James L. Caffrey, PhD, a researcher at the University of North Texas Health Science Center, is one of 10 U.S. educators honored as mentor role models by Minority Access, Inc.
Dr. Caffrey, professor of integrative physiology and director of the Cardiovascular Research Institute at the health science center, received the award for his efforts to increase the pool of minority researchers.
Minority Access is a non-profit educational organization that supports individuals, institutions, government agencies and corporations of all kinds to diversify their campuses and work sites by improving recruitment, retention and enhancement of minorities. Minority Access works with the National Institutes of Health to identify institutional and individual role models for their efforts fostering the development of researchers from minority and disadvantaged communities, particularly in the biomedical sciences.
Dr. Caffrey has helped develop elementary, high school, college, graduate and professional programs to improve minority participation in science and medicine. He has been involved in mentoring more than 300 minority students at the health science center.
"Dr. Caffrey has over 20 years experience seeking out minority students and bringing them into his lab," said Robert Kaman, JD, PhD, assistant dean and director of outreach for UNTHSC's Graduate School of Biomedical Sciences.
UNT Health Science Center conducts extensive kindergarten through college programs where students can gain information about the biomedical sciences and experience in research. These outreach programs aim to increase the numbers of under-represented and disadvantaged students entering graduate programs in the biomedical sciences. Each summer, participating students receive hands-on experience in an actual lab atmosphere under the guidance of graduate students and faculty researchers.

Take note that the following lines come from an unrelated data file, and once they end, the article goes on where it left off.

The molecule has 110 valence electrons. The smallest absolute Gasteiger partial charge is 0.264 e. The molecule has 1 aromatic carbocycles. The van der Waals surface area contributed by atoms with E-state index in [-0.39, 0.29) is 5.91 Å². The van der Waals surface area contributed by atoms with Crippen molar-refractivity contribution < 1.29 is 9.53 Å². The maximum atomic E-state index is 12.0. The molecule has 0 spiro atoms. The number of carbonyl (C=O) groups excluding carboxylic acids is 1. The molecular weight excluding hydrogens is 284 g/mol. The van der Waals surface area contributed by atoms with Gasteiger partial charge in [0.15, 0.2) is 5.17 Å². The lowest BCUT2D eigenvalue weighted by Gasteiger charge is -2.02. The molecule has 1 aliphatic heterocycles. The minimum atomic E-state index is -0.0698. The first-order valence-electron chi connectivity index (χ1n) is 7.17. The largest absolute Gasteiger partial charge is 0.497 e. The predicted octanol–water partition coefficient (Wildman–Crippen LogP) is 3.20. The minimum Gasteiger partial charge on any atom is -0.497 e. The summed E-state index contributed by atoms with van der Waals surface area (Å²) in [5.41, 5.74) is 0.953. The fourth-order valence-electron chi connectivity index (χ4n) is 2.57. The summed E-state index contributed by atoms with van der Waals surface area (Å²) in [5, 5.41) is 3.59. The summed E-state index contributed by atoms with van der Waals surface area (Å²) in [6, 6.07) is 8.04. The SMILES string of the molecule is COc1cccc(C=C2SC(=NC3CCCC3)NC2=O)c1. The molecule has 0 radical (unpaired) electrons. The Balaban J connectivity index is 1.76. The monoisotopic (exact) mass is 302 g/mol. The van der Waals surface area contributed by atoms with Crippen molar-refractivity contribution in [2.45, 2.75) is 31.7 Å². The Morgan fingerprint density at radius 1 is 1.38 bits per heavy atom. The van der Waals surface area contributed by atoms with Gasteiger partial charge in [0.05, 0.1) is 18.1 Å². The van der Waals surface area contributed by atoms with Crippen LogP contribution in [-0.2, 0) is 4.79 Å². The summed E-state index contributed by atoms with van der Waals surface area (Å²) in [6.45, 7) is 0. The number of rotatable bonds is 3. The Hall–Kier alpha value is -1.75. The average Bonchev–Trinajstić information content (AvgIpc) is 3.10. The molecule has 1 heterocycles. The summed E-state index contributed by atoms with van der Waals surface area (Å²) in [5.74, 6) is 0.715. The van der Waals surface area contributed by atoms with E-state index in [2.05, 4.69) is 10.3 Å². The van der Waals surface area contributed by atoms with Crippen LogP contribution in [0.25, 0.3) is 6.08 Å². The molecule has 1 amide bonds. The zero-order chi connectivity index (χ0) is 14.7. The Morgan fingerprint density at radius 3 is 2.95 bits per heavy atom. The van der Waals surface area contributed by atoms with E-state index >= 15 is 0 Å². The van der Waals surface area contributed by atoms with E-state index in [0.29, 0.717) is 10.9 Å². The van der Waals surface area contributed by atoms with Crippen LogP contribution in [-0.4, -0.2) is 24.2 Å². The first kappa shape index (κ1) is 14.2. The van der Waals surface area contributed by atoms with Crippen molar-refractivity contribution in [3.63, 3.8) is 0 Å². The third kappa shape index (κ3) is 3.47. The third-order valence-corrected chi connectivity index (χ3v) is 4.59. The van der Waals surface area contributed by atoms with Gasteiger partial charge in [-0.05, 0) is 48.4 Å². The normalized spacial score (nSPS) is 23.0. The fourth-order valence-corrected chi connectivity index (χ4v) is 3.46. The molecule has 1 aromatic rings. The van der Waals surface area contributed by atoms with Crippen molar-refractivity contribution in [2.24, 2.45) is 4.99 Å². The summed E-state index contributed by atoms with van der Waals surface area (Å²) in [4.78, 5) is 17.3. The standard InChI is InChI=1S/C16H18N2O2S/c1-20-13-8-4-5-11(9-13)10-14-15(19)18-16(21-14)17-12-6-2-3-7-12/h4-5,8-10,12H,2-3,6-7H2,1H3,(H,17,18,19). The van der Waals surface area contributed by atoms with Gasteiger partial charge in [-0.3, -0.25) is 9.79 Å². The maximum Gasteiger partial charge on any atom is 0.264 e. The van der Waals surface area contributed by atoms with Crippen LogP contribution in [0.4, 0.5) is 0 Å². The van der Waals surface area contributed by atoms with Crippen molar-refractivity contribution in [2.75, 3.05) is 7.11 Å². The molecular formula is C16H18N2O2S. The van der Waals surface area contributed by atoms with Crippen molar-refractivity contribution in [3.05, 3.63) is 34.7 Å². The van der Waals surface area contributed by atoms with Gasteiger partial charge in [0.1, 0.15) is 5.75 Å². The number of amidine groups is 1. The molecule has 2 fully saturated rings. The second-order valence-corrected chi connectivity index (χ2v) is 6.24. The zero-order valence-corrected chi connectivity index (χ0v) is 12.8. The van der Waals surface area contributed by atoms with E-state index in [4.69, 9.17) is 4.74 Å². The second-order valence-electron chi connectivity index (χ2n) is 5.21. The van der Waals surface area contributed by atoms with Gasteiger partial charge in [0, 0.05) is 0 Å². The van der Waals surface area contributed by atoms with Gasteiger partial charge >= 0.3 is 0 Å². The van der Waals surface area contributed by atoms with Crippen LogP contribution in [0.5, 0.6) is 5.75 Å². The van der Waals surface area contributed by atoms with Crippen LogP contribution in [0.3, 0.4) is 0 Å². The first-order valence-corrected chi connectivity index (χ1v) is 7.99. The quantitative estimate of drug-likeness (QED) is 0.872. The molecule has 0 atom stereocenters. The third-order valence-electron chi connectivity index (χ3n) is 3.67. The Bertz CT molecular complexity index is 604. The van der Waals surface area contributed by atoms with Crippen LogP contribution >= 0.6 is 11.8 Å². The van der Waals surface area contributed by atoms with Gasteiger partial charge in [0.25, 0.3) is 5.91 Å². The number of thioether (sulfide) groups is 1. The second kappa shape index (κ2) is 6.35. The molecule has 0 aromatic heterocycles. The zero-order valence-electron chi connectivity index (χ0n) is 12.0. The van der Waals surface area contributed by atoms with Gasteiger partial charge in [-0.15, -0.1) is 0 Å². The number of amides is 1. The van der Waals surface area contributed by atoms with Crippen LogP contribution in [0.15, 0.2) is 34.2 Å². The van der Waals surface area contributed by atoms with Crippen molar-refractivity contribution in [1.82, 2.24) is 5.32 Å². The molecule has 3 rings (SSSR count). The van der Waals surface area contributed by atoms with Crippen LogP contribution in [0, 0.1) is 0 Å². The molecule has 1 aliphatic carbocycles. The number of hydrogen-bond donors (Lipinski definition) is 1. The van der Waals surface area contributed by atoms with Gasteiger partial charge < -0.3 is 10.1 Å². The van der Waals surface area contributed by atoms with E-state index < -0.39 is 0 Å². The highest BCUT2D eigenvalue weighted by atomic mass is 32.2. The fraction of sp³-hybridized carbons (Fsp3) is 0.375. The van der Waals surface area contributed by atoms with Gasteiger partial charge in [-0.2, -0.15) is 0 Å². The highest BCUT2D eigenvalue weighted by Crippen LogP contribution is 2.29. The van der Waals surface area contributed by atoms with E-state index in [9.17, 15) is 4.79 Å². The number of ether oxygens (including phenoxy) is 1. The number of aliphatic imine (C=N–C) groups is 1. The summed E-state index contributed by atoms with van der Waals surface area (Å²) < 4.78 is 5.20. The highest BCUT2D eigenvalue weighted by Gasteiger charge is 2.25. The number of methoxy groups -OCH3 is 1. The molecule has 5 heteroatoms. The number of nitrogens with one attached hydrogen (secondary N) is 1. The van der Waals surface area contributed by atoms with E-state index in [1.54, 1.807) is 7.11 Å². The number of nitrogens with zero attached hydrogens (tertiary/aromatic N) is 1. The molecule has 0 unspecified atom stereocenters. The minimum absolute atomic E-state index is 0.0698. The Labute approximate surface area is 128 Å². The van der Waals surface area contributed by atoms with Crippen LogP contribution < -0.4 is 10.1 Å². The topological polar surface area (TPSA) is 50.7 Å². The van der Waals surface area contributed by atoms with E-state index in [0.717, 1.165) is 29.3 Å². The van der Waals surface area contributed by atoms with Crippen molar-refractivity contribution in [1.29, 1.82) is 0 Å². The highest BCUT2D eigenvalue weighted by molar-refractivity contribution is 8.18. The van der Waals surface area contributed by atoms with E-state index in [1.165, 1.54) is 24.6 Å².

Dr. Caffrey said, "a dedicated team approach to our programs is what really makes them work." He said the outreach programs use a variety of strategies to try to increase the number of scientists from minority and disadvantaged communities. "A lot of prospective students are unaware of all the channels that are available for obtaining a graduate education in the biomedical sciences."
These and similar programs have resulted in a student body with about 20 percent under-represented minorities in the Graduate School of Biomedical Sciences and 30 percent in the School of Public Health, Dr. Kaman said.
"We're moving toward a more equitable distribution reflective of the population in Fort Worth and roughly Texas," he said.
Dr. Caffrey's award is further recognition of the health science center's ongoing efforts to encourage more students to enter science-related careers.
In 2001, Minority Access named the health science center one of its role model institutions, and the National Science Foundation honored it with the Presidential Award for Excellence in Science, Mathematics and Engineering Mentoring. Last year, the health science center received a $1.3 million grant from the National Science Foundation to place its graduate students into high school biology classrooms and provide local science teachers with additional development opportunities. The grant seeks to increase the number of high school students who pursue a career in the biomedical sciences.
Representatives from major research universities, combined with their counterparts from historically black and Hispanic-serving colleges and universities, attended the Minority Access conference in Washington, D.C. Sept. 13-15, 2002.
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